Cybersecurity and the rise of IT-enabled OT systems
Information technology strategies can help combat new cybersecurity vulnerabilities and deploy a solid cybersecurity program for operational technology use for industrial control systems, remote terminal units, supervisory control and data acquisition systems, as Industrial Internet of Things deployments increase.
- Understand the summer 2020 cybersecurity advisory, risks, infrastructure.
- See cybersecurity risks and rewards of integrated IT and OT for.
- Review risk management modeling, automation, tools.
Exploitation of resources has been a concern to mission operations since the dawn of the industrial age. Cybersecurity concerns have increased, as well. With advancement of information technology (IT), opportunities to compromise, corrupt, and disable networks and systems has exponentially grown, creating new development of malicious mechanisms.
Although the first cybersecurity patent was registered in the early 1980s, the enablement of business needs and protecting mission operations are increasing priorities for national security and intelligence agencies. Cybersecurity within IT has seen exponential growth over the last three decades, but security of traditionally standalone, non-connected systems in the operational technology (OT) space continue to lag behind due to the independent nature of their functionality. OT systems include industrial control systems (ICSs) such as supervisory control and data acquisition (SCADA) systems, distributed control systems (DCSs), remote terminal units (RTUs), and programmable logic controllers (PLCs). With the onset of the Internet of Things (IoT) as applied to OT, the Industrial IoT (IIoT), more attention has been given to cybersecurity.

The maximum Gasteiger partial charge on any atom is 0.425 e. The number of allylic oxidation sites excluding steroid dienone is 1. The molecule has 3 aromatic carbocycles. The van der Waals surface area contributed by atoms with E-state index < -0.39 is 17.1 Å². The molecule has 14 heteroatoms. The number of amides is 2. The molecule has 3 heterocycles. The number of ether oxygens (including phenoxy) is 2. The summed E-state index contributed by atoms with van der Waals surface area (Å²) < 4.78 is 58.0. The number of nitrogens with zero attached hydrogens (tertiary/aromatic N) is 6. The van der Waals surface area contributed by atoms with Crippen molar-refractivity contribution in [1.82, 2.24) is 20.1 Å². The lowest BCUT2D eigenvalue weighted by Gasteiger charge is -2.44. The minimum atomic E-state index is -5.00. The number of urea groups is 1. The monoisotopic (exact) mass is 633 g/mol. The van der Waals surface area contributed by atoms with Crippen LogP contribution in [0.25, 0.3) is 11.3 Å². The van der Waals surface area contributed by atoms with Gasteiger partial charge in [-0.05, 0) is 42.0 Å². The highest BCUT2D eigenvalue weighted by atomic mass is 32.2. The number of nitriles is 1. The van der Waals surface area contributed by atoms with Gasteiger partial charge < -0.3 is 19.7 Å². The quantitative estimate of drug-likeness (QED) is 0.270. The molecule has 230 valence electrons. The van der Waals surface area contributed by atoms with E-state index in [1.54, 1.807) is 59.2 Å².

During the past decade, there has been a major increase in the demand for connected OT utilization with multiple deployments of advanced technologies requiring connectivity for operations and maintenance of equipment. This use of IT-enabled OT systems and components has led to increased vulnerabilities where the security characteristics, due to the convergence of IT and OT, have exposed new opportunities for cyber-attacks.
Summer 2020 cybersecurity advisory
In July 2020, the National Security Agency (NSA) and the Cybersecurity and Infrastructure Security Agency (CISA) of the Department of Homeland Security (DHS) issued an alert to American corporations they should take immediate actions to reduce vulnerabilities and exposure across all of their OT and ICSs.
The advisory, “NSA and CISA Recommend Immediate Actions to Reduce Exposure Across all Operational Technologies and Control Systems,” (U/OO/154383-20 | PP-20-0622 | July 2020 Rev 1.0), stated: “Over recent months, cyber actors have demonstrated their continued willingness to conduct malicious cyber activity against Critical Infrastructure (CI) by exploiting Internet- accessible OT assets. Due to the increase in adversary capabilities and activity, the criticality to U.S. national security and way of life, and the vulnerability of OT systems, civilian infrastructure makes attractive targets for foreign powers attempting to do harm to US interests or retaliate for perceived U.S. aggression.”